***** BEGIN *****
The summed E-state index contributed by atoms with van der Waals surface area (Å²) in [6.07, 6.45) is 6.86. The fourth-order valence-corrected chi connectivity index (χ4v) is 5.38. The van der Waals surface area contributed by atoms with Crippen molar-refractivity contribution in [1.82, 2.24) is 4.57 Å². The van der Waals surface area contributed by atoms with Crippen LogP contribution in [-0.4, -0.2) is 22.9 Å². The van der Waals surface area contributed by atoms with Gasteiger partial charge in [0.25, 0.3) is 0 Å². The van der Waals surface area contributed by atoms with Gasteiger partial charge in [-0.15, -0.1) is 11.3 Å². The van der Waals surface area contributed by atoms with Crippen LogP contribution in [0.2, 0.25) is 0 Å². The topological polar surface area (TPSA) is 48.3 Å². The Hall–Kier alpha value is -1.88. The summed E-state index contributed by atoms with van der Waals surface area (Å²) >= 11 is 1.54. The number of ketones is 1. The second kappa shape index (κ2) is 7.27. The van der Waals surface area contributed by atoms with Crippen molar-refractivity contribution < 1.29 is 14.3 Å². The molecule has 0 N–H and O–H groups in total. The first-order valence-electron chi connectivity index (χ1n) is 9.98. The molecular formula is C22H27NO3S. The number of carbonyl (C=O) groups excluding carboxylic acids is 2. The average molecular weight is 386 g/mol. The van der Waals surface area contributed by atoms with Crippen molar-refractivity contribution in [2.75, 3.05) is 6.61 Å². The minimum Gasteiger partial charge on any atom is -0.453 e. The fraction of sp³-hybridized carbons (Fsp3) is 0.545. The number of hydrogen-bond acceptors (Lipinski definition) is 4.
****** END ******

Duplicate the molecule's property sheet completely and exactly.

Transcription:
The summed E-state index contributed by atoms with van der Waals surface area (Å²) in [6.07, 6.45) is 6.86. The fourth-order valence-corrected chi connectivity index (χ4v) is 5.38. The van der Waals surface area contributed by atoms with Crippen molar-refractivity contribution in [1.82, 2.24) is 4.57 Å². The van der Waals surface area contributed by atoms with Crippen LogP contribution in [-0.4, -0.2) is 22.9 Å². The van der Waals surface area contributed by atoms with Gasteiger partial charge in [0.25, 0.3) is 0 Å². The van der Waals surface area contributed by atoms with Gasteiger partial charge in [-0.15, -0.1) is 11.3 Å². The van der Waals surface area contributed by atoms with Crippen LogP contribution in [0.2, 0.25) is 0 Å². The topological polar surface area (TPSA) is 48.3 Å². The Hall–Kier alpha value is -1.88. The summed E-state index contributed by atoms with van der Waals surface area (Å²) >= 11 is 1.54. The number of ketones is 1. The second kappa shape index (κ2) is 7.27. The van der Waals surface area contributed by atoms with Crippen molar-refractivity contribution < 1.29 is 14.3 Å². The molecule has 0 N–H and O–H groups in total. The first-order valence-electron chi connectivity index (χ1n) is 9.98. The molecular formula is C22H27NO3S. The number of carbonyl (C=O) groups excluding carboxylic acids is 2. The average molecular weight is 386 g/mol. The van der Waals surface area contributed by atoms with Crippen molar-refractivity contribution in [2.75, 3.05) is 6.61 Å². The minimum Gasteiger partial charge on any atom is -0.453 e. The fraction of sp³-hybridized carbons (Fsp3) is 0.545. The number of hydrogen-bond acceptors (Lipinski definition) is 4.